The grant had me cutting like 2,000 of these roots and putting the little pieces into a vial and then trudging across campus to give it to them.

But I was just thinking, 'If I could just image it here, then I wouldn't have to walk across campus, and I could e-mail the files.'

So instead of cutting samples, Hall decided to destroy one by slowly pushing it through the laser sheet and recording it with a high-magnification lens.

And it was the next morning.

I was thinking, like, 'Well, each frame in this video represents essentially a slice of this object.'

If I could just find a way to take out the frames and stack those frames up, you know, be able to reconstruct the three-dimensional root.

By the time I was finished eating breakfast, I found two programs to do it that were free, and there in front of me was this rotating three-dimensional model of a root.

The images you are looking at were all created the same way.

Hall and his partners patented the process.

It's called Laser Ablation Tomography.

It creates a high-resolution 3-D digital structure by photographing the original sample as a laser vaporizes it, slice by slice.

This is a scan created from the back half of a yellow jacket.

It shows subtle textures in connective tissue.

You can even peel off individual layers for a virtual dissection, revealing internal structures and organs.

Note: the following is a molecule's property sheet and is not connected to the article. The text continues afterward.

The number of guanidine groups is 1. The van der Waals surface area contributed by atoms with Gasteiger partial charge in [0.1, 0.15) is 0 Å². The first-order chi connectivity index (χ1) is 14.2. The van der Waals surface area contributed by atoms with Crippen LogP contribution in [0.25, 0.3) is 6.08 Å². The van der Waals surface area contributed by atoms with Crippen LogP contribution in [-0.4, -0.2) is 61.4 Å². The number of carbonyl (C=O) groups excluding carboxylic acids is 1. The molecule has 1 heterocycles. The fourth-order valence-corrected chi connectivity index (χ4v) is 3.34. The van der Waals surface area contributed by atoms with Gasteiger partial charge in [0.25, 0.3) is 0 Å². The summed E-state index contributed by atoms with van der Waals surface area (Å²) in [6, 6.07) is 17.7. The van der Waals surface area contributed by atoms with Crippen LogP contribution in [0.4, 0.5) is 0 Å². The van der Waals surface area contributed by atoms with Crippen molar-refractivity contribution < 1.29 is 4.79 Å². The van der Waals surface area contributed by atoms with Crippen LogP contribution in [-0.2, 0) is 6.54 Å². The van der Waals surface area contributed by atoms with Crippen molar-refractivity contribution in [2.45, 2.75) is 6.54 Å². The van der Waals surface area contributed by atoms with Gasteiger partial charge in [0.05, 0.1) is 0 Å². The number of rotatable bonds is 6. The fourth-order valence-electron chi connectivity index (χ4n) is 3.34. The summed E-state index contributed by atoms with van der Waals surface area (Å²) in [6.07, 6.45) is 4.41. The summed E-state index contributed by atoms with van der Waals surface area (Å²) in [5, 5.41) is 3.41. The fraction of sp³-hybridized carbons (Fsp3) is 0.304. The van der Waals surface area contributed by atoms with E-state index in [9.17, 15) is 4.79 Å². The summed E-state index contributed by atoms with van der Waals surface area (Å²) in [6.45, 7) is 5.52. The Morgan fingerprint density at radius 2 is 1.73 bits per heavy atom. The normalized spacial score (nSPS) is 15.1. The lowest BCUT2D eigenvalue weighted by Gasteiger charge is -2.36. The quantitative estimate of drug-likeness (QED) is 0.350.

This is the largest image Hall has produced -- a hummingbird from beak to tail.

These are pretty pictures, and videos are interesting and scientifically valuable a little bit.

But what's more important is making sense of this, is extracting the data out of it.

The speed and accuracy of Laser Ablation is already helping scientists analyze plant structure to interpret DNA.

Default program.

They'll grow 500 plants with gene 'A' turned off and one with gene 'A' turned on, and it'll scan through those.

It will get the data, and then we apply machine-learning algorithms and pattern recognition to then map out these different things that they want to see.

The technology is already being used by researchers at Penn State to help develop crops that can grow in dry, low-nutrient soils.

It's also helping them understand complicated interactions.

This sample shows the root, the soil, and everything in it.

The bright colors you see correspond to different chemicals.

Yeah, to the legs.

Analysis like this could help farmers cut back on pesticides and fertilizer, but Hall thinks there are even deeper discoveries on the horizon -- molecular discoveries that could unlock clues about the building blocks of life.

It's just like letters of the alphabet.

There's 26 of them, and there's probably a similar amount of chemical elements that we're constructed out of.

But then the words that they form, you know, there are 10,000 words.

We have 26 letters, but the way they're put together is important.